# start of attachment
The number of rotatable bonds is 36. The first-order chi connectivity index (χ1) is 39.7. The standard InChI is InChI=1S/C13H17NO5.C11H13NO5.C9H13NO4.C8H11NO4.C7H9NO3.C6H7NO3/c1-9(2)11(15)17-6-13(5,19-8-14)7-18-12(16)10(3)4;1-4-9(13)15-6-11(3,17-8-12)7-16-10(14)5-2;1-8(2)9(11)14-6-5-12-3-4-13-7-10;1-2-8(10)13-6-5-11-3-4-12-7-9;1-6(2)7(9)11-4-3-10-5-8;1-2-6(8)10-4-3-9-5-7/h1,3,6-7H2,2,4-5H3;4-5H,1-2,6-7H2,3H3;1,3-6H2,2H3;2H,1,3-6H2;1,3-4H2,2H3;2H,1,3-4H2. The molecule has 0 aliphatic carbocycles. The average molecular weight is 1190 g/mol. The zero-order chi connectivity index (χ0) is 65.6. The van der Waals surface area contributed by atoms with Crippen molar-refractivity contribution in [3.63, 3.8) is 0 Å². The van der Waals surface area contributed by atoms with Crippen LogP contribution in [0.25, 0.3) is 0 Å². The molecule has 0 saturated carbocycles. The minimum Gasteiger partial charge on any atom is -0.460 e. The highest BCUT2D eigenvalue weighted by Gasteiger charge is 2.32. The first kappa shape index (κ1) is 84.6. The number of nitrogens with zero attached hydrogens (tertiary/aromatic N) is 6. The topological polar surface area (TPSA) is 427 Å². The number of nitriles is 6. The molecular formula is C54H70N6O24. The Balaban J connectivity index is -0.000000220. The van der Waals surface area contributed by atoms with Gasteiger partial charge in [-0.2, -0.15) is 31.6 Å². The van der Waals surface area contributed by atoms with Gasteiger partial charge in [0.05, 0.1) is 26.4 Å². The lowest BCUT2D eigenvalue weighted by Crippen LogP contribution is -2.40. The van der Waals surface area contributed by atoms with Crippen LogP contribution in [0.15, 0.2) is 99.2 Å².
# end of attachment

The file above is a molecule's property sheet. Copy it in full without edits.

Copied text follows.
The number of rotatable bonds is 36. The first-order chi connectivity index (χ1) is 39.7. The standard InChI is InChI=1S/C13H17NO5.C11H13NO5.C9H13NO4.C8H11NO4.C7H9NO3.C6H7NO3/c1-9(2)11(15)17-6-13(5,19-8-14)7-18-12(16)10(3)4;1-4-9(13)15-6-11(3,17-8-12)7-16-10(14)5-2;1-8(2)9(11)14-6-5-12-3-4-13-7-10;1-2-8(10)13-6-5-11-3-4-12-7-9;1-6(2)7(9)11-4-3-10-5-8;1-2-6(8)10-4-3-9-5-7/h1,3,6-7H2,2,4-5H3;4-5H,1-2,6-7H2,3H3;1,3-6H2,2H3;2H,1,3-6H2;1,3-4H2,2H3;2H,1,3-4H2. The molecule has 0 aliphatic carbocycles. The average molecular weight is 1190 g/mol. The zero-order chi connectivity index (χ0) is 65.6. The van der Waals surface area contributed by atoms with Crippen molar-refractivity contribution in [3.63, 3.8) is 0 Å². The van der Waals surface area contributed by atoms with Crippen LogP contribution in [0.25, 0.3) is 0 Å². The molecule has 0 saturated carbocycles. The minimum Gasteiger partial charge on any atom is -0.460 e. The highest BCUT2D eigenvalue weighted by Gasteiger charge is 2.32. The first kappa shape index (κ1) is 84.6. The number of nitrogens with zero attached hydrogens (tertiary/aromatic N) is 6. The topological polar surface area (TPSA) is 427 Å². The number of nitriles is 6. The molecular formula is C54H70N6O24. The Balaban J connectivity index is -0.000000220. The van der Waals surface area contributed by atoms with Gasteiger partial charge in [-0.2, -0.15) is 31.6 Å². The van der Waals surface area contributed by atoms with Gasteiger partial charge in [0.05, 0.1) is 26.4 Å². The lowest BCUT2D eigenvalue weighted by Crippen LogP contribution is -2.40. The van der Waals surface area contributed by atoms with Crippen LogP contribution in [0.15, 0.2) is 99.2 Å².